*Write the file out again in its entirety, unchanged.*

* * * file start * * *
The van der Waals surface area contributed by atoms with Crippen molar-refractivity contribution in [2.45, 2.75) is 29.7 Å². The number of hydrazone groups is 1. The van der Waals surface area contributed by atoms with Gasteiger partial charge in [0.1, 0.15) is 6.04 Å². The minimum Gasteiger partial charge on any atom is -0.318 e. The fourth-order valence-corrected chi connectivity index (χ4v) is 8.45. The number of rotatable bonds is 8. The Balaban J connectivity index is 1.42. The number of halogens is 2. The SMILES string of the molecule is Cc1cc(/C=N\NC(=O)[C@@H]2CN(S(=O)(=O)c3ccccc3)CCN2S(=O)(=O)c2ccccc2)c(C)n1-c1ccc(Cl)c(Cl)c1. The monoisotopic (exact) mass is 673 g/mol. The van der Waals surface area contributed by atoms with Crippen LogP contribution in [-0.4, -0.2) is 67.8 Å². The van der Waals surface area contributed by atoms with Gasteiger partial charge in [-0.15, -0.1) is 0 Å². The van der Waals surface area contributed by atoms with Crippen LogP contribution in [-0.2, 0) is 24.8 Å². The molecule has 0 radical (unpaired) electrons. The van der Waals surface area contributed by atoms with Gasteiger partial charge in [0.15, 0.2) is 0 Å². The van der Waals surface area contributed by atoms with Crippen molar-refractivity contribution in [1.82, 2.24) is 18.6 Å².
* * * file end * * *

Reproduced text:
The van der Waals surface area contributed by atoms with Crippen molar-refractivity contribution in [2.45, 2.75) is 29.7 Å². The number of hydrazone groups is 1. The van der Waals surface area contributed by atoms with Gasteiger partial charge in [0.1, 0.15) is 6.04 Å². The minimum Gasteiger partial charge on any atom is -0.318 e. The fourth-order valence-corrected chi connectivity index (χ4v) is 8.45. The number of rotatable bonds is 8. The Balaban J connectivity index is 1.42. The number of halogens is 2. The SMILES string of the molecule is Cc1cc(/C=N\NC(=O)[C@@H]2CN(S(=O)(=O)c3ccccc3)CCN2S(=O)(=O)c2ccccc2)c(C)n1-c1ccc(Cl)c(Cl)c1. The monoisotopic (exact) mass is 673 g/mol. The van der Waals surface area contributed by atoms with Crippen LogP contribution in [-0.4, -0.2) is 67.8 Å². The van der Waals surface area contributed by atoms with Gasteiger partial charge in [-0.15, -0.1) is 0 Å². The van der Waals surface area contributed by atoms with Crippen LogP contribution in [-0.2, 0) is 24.8 Å². The molecule has 0 radical (unpaired) electrons. The van der Waals surface area contributed by atoms with Gasteiger partial charge in [0.15, 0.2) is 0 Å². The van der Waals surface area contributed by atoms with Crippen molar-refractivity contribution in [1.82, 2.24) is 18.6 Å².